- Working a Serieson Different Paintings at the Same Time
I have found that working in a series increases my artistic momentum and productivity. If you work in a series on a number of paintings at the same time, it will give you a real insight into your "artistic DNA". Each work in the series can and often does inform the other pieces, allowing you to cross-pollinate ideas that are clicking and that inspire you! This repetition of a common thread is what ties the series together, regardless of how individual and unique each work is!
In a series, whileeach painting is unique, your intention is to create a sense of unity, harmony, and cohesiveness through the four paintings. How can you accomplish this?
If you watch me do this in my studio, you’ll see how this activity is able to loosen you up – after all, you are working on more than one project at a time, taking the pressure off each individual one. In a series, you have more opportunities to discover the aspects of art that you love, namely, colors, shapes, lines, marks, texture, and surface quality. As I work on four paintings at a time, I continually look at each painting alone and together with the others, allowing me to assess variation, contrast, similarity, and cohesion.
As you work toward finishing your series, you’ll come to a point when you feel the need to really slow down, step back, convert your work to black and white, and consider what each painting needs. I call this stage "CLARIFY," a time for final touches and editing out anything that is not necessary. This is the time in a painting’s life when you realize you cannot keep everything, nor do you want to. It is a time to declutter, simplify, and make what you wish to feature clear. This is where the VALUE of your painting can provide many clues! Aim for a predominance of one key value, pay attention to where your eye enters the painting and where it goes next (navigation), and use glazing to achieve color harmony.
The final works in your series will help you build confidence, since each painting will have its own unique problems to solve, but having the other works nearby will allow you to see successful areas in another painting that help to solve the painting you are stuck on!
- How to Get a Complex Color
I describe "complex color" as a color that can only be achieved by adding, subtracting, layering, sanding, and glazing. In other words, rather than squirting color out of a tube or bottle and leaving it "as is," I basically do the opposite. I keep layering, overlapping, sanding, etc. until what is left is the complex history of all that used to be there. I control what the final color will be through glazing, adding solid paint, and determining how much of the distressed color/texture to leave showing. For me, complex color in a painting is a "must have". This is because I appreciate seeing the struggle behind the work, a reminder that nothing in life or in painting "comes easy". Using colors straight out of the tube, without any manipulation, would convey a very different feeling or message. Personally, I cannot relate to pure and unchanged color. It does not align with my life experience.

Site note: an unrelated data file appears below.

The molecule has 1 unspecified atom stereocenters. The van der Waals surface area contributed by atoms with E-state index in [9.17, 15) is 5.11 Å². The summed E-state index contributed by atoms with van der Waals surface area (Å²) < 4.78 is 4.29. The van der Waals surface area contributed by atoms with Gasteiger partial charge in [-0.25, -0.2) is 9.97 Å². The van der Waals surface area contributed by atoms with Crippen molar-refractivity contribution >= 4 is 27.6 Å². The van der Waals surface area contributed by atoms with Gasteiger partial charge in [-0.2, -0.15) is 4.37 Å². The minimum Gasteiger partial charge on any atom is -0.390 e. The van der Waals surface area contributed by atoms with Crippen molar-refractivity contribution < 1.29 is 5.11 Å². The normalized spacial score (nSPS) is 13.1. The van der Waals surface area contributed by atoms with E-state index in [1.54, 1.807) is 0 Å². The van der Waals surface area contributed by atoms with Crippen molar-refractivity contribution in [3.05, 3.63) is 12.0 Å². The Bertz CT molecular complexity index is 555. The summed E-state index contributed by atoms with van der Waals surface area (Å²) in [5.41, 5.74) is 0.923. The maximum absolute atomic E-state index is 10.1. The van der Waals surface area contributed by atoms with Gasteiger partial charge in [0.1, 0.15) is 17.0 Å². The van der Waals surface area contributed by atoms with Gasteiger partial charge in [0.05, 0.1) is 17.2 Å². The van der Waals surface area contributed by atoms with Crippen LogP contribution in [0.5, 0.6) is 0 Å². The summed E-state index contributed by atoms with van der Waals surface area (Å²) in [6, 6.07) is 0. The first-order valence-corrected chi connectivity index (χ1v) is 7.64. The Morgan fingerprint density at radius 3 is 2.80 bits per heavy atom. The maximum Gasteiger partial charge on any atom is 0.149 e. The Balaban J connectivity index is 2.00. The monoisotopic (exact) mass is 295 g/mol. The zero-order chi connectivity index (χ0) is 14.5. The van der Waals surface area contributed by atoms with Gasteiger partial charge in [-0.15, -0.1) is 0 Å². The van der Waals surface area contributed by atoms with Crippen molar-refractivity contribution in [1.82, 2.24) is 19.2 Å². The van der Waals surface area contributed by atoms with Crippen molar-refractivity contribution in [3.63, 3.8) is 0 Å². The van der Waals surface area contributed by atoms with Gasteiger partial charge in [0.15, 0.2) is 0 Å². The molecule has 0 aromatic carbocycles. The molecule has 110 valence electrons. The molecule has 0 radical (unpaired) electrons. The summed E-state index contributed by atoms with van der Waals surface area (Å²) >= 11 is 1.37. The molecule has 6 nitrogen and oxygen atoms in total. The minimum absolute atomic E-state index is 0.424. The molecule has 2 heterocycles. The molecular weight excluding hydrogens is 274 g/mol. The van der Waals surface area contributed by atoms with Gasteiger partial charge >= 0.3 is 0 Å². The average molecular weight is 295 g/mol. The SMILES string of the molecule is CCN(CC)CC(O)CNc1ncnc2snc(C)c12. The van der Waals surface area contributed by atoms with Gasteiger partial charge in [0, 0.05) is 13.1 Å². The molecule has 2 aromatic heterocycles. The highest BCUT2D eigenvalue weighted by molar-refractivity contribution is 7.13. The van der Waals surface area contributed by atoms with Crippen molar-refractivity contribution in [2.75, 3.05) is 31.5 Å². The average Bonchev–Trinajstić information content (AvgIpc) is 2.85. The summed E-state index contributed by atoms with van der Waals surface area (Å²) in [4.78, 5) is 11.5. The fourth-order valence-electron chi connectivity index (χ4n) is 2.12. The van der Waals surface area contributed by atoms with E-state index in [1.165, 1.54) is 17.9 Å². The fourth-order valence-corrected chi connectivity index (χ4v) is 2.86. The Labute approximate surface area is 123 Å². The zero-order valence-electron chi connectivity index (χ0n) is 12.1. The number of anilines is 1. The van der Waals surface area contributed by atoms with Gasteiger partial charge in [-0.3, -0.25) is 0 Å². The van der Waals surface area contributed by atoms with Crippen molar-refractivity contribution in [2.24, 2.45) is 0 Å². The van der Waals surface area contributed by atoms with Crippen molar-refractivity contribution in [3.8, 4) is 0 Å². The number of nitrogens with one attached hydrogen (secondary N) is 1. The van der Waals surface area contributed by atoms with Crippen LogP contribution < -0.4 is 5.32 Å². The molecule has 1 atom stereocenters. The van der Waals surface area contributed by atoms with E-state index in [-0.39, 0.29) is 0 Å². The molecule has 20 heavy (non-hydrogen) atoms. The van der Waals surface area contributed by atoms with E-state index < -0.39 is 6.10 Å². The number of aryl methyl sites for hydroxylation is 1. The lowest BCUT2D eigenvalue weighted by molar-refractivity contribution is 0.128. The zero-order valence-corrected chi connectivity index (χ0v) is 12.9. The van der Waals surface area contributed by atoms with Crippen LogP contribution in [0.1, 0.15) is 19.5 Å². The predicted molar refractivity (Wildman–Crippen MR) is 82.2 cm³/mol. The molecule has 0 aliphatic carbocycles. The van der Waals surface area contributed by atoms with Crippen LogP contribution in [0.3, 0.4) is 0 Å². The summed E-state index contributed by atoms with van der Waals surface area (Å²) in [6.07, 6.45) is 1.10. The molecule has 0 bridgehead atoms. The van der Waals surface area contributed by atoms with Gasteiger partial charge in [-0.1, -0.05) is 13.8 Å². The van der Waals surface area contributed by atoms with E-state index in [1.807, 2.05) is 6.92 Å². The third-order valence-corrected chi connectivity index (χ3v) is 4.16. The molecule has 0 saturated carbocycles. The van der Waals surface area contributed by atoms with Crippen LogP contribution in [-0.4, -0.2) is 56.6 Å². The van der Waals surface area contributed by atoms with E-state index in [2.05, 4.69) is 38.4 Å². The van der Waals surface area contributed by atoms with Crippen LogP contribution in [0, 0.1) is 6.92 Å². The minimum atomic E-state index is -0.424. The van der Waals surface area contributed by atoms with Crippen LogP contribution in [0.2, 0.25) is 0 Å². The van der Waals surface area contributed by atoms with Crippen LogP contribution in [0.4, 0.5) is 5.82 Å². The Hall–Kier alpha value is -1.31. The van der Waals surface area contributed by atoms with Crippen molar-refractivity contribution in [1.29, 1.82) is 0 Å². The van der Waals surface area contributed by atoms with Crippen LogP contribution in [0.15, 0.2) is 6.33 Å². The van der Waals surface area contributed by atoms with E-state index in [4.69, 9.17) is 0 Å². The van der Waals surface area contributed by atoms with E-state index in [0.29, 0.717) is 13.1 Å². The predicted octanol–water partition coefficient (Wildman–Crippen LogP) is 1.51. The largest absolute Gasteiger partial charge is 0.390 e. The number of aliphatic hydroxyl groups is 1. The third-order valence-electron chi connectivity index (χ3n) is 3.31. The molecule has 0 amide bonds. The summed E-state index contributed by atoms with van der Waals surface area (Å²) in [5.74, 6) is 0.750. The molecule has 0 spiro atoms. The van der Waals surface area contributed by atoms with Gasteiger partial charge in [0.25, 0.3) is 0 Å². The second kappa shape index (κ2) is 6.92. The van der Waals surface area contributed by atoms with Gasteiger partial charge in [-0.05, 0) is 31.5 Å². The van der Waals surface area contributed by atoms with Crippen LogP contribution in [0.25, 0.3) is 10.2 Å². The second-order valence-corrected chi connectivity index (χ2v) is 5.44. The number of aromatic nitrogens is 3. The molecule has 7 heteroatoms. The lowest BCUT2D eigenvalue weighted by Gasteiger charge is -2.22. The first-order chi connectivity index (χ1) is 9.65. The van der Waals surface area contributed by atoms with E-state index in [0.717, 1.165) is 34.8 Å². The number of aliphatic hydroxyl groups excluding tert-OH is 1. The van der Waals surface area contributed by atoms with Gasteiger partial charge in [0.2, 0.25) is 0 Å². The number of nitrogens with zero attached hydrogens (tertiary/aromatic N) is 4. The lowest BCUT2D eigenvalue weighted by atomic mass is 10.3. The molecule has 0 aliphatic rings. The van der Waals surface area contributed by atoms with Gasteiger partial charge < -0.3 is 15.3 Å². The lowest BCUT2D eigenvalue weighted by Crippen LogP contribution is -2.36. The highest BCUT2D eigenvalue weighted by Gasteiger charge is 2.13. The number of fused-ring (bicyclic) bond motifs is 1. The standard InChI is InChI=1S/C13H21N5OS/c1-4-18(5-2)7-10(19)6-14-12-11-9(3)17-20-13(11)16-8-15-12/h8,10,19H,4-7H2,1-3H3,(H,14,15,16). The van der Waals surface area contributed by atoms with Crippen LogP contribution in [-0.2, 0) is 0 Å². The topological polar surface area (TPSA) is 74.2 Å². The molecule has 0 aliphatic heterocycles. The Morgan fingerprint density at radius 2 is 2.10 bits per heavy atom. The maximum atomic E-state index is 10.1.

- How I Create a Series of FOUR Acrylic and Mixed-Media Paintings
In my "Working in a Series" with Complex Color online course, I show you how I used one simple shape—a circle—to begin four acrylic/mixed media paintings. This series was fascinating to me because, although I began with one simple shape – the circle, which changed in size, color, texture, and eventually introduced rectilinear shapes that were NOT circles at all! To own this LIFETIME course, just click here. This course has 12 HOURS OF VIDEO, with 9 HOURS of VIDEO DEMO and 3 HOURS of BONUS VIDEO – it really is quite a comprehensive insight into not just working with acrylic and mixed media, but the design and color principles behind the work!
In the VIDEO DEMOS, I share my inspirational insights and knowledge on Glazing, Collage, Mark Making, Sanding, Gouging and how to create a final encaustic like finish in four easy steps.
I have lots of techniques that I will share with you, including image transfers, stencil transfers, how you can fix dry marks, how you can:
- determine the pH of a paper,
- use a gelli plate
- create handmade stencils
- keep acrylic paints wet for at least 24 hours
- camouflage unwanted shapes
- use acrylic spray paints
- create unusual shapes
- finish a painting with final touches and finesse!
Let’s get started. Access the course here!